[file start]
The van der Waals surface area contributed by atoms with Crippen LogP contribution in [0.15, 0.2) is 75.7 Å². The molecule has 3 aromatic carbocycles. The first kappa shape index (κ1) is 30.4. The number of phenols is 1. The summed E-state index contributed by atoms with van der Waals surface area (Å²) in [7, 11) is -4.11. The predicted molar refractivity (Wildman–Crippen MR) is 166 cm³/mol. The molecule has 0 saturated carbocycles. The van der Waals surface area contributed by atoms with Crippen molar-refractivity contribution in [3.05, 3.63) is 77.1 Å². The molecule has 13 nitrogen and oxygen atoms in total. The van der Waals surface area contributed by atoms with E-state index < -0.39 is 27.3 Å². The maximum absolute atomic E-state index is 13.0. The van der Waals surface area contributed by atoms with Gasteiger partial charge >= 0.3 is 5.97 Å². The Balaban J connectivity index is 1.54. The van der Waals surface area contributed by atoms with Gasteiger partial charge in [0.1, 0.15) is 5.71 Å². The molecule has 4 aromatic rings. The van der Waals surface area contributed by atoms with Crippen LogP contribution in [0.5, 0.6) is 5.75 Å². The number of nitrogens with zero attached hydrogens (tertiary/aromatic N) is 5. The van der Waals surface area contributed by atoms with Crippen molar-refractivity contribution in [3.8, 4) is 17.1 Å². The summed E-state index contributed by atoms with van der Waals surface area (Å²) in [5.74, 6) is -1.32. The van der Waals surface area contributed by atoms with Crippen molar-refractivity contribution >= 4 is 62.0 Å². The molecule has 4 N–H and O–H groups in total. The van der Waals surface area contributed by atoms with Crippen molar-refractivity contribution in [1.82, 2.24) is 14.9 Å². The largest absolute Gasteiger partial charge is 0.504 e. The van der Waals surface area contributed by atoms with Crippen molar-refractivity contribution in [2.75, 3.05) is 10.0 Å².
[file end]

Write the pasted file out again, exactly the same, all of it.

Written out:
The van der Waals surface area contributed by atoms with Crippen LogP contribution in [0.15, 0.2) is 75.7 Å². The molecule has 3 aromatic carbocycles. The first kappa shape index (κ1) is 30.4. The number of phenols is 1. The summed E-state index contributed by atoms with van der Waals surface area (Å²) in [7, 11) is -4.11. The predicted molar refractivity (Wildman–Crippen MR) is 166 cm³/mol. The molecule has 0 saturated carbocycles. The van der Waals surface area contributed by atoms with Crippen molar-refractivity contribution in [3.05, 3.63) is 77.1 Å². The molecule has 13 nitrogen and oxygen atoms in total. The van der Waals surface area contributed by atoms with E-state index < -0.39 is 27.3 Å². The maximum absolute atomic E-state index is 13.0. The van der Waals surface area contributed by atoms with Gasteiger partial charge >= 0.3 is 5.97 Å². The Balaban J connectivity index is 1.54. The van der Waals surface area contributed by atoms with Gasteiger partial charge in [0.1, 0.15) is 5.71 Å². The molecule has 4 aromatic rings. The van der Waals surface area contributed by atoms with Crippen LogP contribution in [0.5, 0.6) is 5.75 Å². The number of nitrogens with zero attached hydrogens (tertiary/aromatic N) is 5. The van der Waals surface area contributed by atoms with Crippen molar-refractivity contribution in [3.8, 4) is 17.1 Å². The summed E-state index contributed by atoms with van der Waals surface area (Å²) in [5.74, 6) is -1.32. The van der Waals surface area contributed by atoms with Crippen molar-refractivity contribution >= 4 is 62.0 Å². The molecule has 4 N–H and O–H groups in total. The van der Waals surface area contributed by atoms with Crippen molar-refractivity contribution in [1.82, 2.24) is 14.9 Å². The largest absolute Gasteiger partial charge is 0.504 e. The van der Waals surface area contributed by atoms with Crippen molar-refractivity contribution in [2.75, 3.05) is 10.0 Å².